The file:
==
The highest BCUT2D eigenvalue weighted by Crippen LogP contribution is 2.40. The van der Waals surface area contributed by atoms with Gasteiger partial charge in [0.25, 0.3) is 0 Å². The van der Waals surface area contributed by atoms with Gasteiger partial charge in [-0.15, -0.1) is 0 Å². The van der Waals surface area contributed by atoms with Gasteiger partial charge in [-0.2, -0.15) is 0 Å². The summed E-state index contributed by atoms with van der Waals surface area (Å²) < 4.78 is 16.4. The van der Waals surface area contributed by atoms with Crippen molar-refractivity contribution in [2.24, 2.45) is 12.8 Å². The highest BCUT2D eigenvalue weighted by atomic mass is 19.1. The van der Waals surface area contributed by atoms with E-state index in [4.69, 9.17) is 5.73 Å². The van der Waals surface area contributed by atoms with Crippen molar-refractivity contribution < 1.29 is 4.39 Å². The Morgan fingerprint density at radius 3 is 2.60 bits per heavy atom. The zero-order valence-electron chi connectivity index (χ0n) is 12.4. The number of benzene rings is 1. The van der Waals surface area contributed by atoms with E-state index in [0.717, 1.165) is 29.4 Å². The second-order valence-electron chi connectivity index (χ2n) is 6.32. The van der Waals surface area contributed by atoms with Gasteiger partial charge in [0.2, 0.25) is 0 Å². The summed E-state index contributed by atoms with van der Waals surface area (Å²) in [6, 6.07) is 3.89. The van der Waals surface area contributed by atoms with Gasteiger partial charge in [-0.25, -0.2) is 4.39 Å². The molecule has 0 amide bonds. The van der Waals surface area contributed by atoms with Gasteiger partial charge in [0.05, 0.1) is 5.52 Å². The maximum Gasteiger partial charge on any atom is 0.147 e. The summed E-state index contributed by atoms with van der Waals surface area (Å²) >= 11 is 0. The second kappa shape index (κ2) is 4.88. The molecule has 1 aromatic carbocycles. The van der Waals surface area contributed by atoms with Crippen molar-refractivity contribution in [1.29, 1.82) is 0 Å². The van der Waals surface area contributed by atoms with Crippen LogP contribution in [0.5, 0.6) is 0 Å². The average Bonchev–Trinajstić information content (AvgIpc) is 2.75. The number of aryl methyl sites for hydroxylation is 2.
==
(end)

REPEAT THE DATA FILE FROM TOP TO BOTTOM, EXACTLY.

The highest BCUT2D eigenvalue weighted by Crippen LogP contribution is 2.40. The van der Waals surface area contributed by atoms with Gasteiger partial charge in [0.25, 0.3) is 0 Å². The van der Waals surface area contributed by atoms with Gasteiger partial charge in [-0.15, -0.1) is 0 Å². The van der Waals surface area contributed by atoms with Gasteiger partial charge in [-0.2, -0.15) is 0 Å². The summed E-state index contributed by atoms with van der Waals surface area (Å²) < 4.78 is 16.4. The van der Waals surface area contributed by atoms with Crippen molar-refractivity contribution in [2.24, 2.45) is 12.8 Å². The highest BCUT2D eigenvalue weighted by atomic mass is 19.1. The van der Waals surface area contributed by atoms with E-state index in [4.69, 9.17) is 5.73 Å². The van der Waals surface area contributed by atoms with Crippen molar-refractivity contribution < 1.29 is 4.39 Å². The Morgan fingerprint density at radius 3 is 2.60 bits per heavy atom. The zero-order valence-electron chi connectivity index (χ0n) is 12.4. The number of benzene rings is 1. The van der Waals surface area contributed by atoms with E-state index in [0.717, 1.165) is 29.4 Å². The second-order valence-electron chi connectivity index (χ2n) is 6.32. The van der Waals surface area contributed by atoms with Gasteiger partial charge in [0.2, 0.25) is 0 Å². The summed E-state index contributed by atoms with van der Waals surface area (Å²) in [6, 6.07) is 3.89. The van der Waals surface area contributed by atoms with Gasteiger partial charge in [-0.25, -0.2) is 4.39 Å². The molecule has 0 amide bonds. The van der Waals surface area contributed by atoms with Gasteiger partial charge in [0.05, 0.1) is 5.52 Å². The maximum Gasteiger partial charge on any atom is 0.147 e. The summed E-state index contributed by atoms with van der Waals surface area (Å²) >= 11 is 0. The second kappa shape index (κ2) is 4.88. The molecule has 1 aromatic carbocycles. The van der Waals surface area contributed by atoms with Crippen molar-refractivity contribution in [1.29, 1.82) is 0 Å². The van der Waals surface area contributed by atoms with Crippen LogP contribution in [0.5, 0.6) is 0 Å². The average Bonchev–Trinajstić information content (AvgIpc) is 2.75. The number of aryl methyl sites for hydroxylation is 2.